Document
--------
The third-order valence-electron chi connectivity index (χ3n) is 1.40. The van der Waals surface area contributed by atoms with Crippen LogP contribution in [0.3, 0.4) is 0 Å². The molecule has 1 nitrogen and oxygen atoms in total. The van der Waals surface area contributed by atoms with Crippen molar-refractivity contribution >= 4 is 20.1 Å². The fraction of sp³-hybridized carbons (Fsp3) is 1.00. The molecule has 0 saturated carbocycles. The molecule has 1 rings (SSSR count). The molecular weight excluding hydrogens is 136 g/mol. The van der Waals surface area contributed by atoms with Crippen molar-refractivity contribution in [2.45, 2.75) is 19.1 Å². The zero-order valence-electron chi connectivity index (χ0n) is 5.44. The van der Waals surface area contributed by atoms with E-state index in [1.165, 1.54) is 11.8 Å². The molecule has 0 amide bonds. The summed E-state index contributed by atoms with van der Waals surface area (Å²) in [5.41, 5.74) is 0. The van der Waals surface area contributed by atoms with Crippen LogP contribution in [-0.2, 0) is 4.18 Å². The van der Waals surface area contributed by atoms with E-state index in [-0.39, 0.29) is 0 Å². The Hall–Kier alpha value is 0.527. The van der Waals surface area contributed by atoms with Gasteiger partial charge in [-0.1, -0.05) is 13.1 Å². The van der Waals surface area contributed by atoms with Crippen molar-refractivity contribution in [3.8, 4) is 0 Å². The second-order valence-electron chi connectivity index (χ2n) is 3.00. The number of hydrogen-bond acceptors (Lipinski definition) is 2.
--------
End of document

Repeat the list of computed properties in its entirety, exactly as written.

The third-order valence-electron chi connectivity index (χ3n) is 1.40. The van der Waals surface area contributed by atoms with Crippen LogP contribution in [0.3, 0.4) is 0 Å². The molecule has 1 nitrogen and oxygen atoms in total. The van der Waals surface area contributed by atoms with Crippen molar-refractivity contribution >= 4 is 20.1 Å². The fraction of sp³-hybridized carbons (Fsp3) is 1.00. The molecule has 0 saturated carbocycles. The molecule has 1 rings (SSSR count). The molecular weight excluding hydrogens is 136 g/mol. The van der Waals surface area contributed by atoms with Crippen molar-refractivity contribution in [2.45, 2.75) is 19.1 Å². The zero-order valence-electron chi connectivity index (χ0n) is 5.44. The van der Waals surface area contributed by atoms with E-state index in [1.165, 1.54) is 11.8 Å². The molecule has 0 amide bonds. The summed E-state index contributed by atoms with van der Waals surface area (Å²) in [5.41, 5.74) is 0. The van der Waals surface area contributed by atoms with Crippen LogP contribution in [-0.2, 0) is 4.18 Å². The van der Waals surface area contributed by atoms with E-state index in [-0.39, 0.29) is 0 Å². The Hall–Kier alpha value is 0.527. The van der Waals surface area contributed by atoms with Gasteiger partial charge in [-0.1, -0.05) is 13.1 Å². The van der Waals surface area contributed by atoms with Crippen molar-refractivity contribution in [3.8, 4) is 0 Å². The second-order valence-electron chi connectivity index (χ2n) is 3.00. The number of hydrogen-bond acceptors (Lipinski definition) is 2.